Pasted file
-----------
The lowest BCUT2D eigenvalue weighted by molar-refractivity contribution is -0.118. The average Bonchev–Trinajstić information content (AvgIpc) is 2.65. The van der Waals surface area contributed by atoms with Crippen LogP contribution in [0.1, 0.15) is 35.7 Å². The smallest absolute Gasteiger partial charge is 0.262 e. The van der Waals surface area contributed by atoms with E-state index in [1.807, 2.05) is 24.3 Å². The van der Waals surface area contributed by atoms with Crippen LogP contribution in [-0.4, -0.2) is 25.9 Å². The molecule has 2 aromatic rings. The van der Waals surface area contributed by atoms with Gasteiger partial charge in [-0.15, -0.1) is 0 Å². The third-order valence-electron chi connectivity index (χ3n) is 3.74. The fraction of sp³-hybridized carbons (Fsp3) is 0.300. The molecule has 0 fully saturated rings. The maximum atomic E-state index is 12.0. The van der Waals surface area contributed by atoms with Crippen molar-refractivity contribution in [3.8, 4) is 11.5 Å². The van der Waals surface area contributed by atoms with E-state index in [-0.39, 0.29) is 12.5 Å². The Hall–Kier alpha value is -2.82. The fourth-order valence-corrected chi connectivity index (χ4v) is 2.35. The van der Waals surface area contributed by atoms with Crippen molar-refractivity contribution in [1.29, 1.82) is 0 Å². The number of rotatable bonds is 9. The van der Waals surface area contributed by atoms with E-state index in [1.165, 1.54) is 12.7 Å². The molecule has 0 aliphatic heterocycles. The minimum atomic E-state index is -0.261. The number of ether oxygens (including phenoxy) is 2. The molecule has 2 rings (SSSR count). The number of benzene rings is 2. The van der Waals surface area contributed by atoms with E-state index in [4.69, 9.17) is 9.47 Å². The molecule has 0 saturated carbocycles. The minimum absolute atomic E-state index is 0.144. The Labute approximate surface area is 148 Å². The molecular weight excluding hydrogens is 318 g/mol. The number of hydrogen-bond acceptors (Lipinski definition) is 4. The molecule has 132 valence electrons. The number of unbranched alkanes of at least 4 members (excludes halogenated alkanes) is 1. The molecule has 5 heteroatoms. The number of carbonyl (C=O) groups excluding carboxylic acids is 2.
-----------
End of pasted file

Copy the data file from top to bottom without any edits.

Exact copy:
The lowest BCUT2D eigenvalue weighted by molar-refractivity contribution is -0.118. The average Bonchev–Trinajstić information content (AvgIpc) is 2.65. The van der Waals surface area contributed by atoms with Crippen LogP contribution in [0.1, 0.15) is 35.7 Å². The smallest absolute Gasteiger partial charge is 0.262 e. The van der Waals surface area contributed by atoms with E-state index in [1.807, 2.05) is 24.3 Å². The van der Waals surface area contributed by atoms with Crippen LogP contribution in [-0.4, -0.2) is 25.9 Å². The molecule has 2 aromatic rings. The van der Waals surface area contributed by atoms with Gasteiger partial charge in [-0.15, -0.1) is 0 Å². The third-order valence-electron chi connectivity index (χ3n) is 3.74. The fraction of sp³-hybridized carbons (Fsp3) is 0.300. The molecule has 0 fully saturated rings. The maximum atomic E-state index is 12.0. The van der Waals surface area contributed by atoms with Crippen molar-refractivity contribution in [3.8, 4) is 11.5 Å². The van der Waals surface area contributed by atoms with E-state index in [-0.39, 0.29) is 12.5 Å². The Hall–Kier alpha value is -2.82. The fourth-order valence-corrected chi connectivity index (χ4v) is 2.35. The van der Waals surface area contributed by atoms with Crippen molar-refractivity contribution in [1.29, 1.82) is 0 Å². The number of rotatable bonds is 9. The van der Waals surface area contributed by atoms with E-state index in [1.165, 1.54) is 12.7 Å². The molecule has 0 aliphatic heterocycles. The minimum atomic E-state index is -0.261. The number of ether oxygens (including phenoxy) is 2. The molecule has 2 rings (SSSR count). The number of benzene rings is 2. The van der Waals surface area contributed by atoms with E-state index in [4.69, 9.17) is 9.47 Å². The molecule has 0 saturated carbocycles. The minimum absolute atomic E-state index is 0.144. The Labute approximate surface area is 148 Å². The molecular weight excluding hydrogens is 318 g/mol. The number of hydrogen-bond acceptors (Lipinski definition) is 4. The molecule has 132 valence electrons. The number of unbranched alkanes of at least 4 members (excludes halogenated alkanes) is 1. The molecule has 5 heteroatoms. The number of carbonyl (C=O) groups excluding carboxylic acids is 2.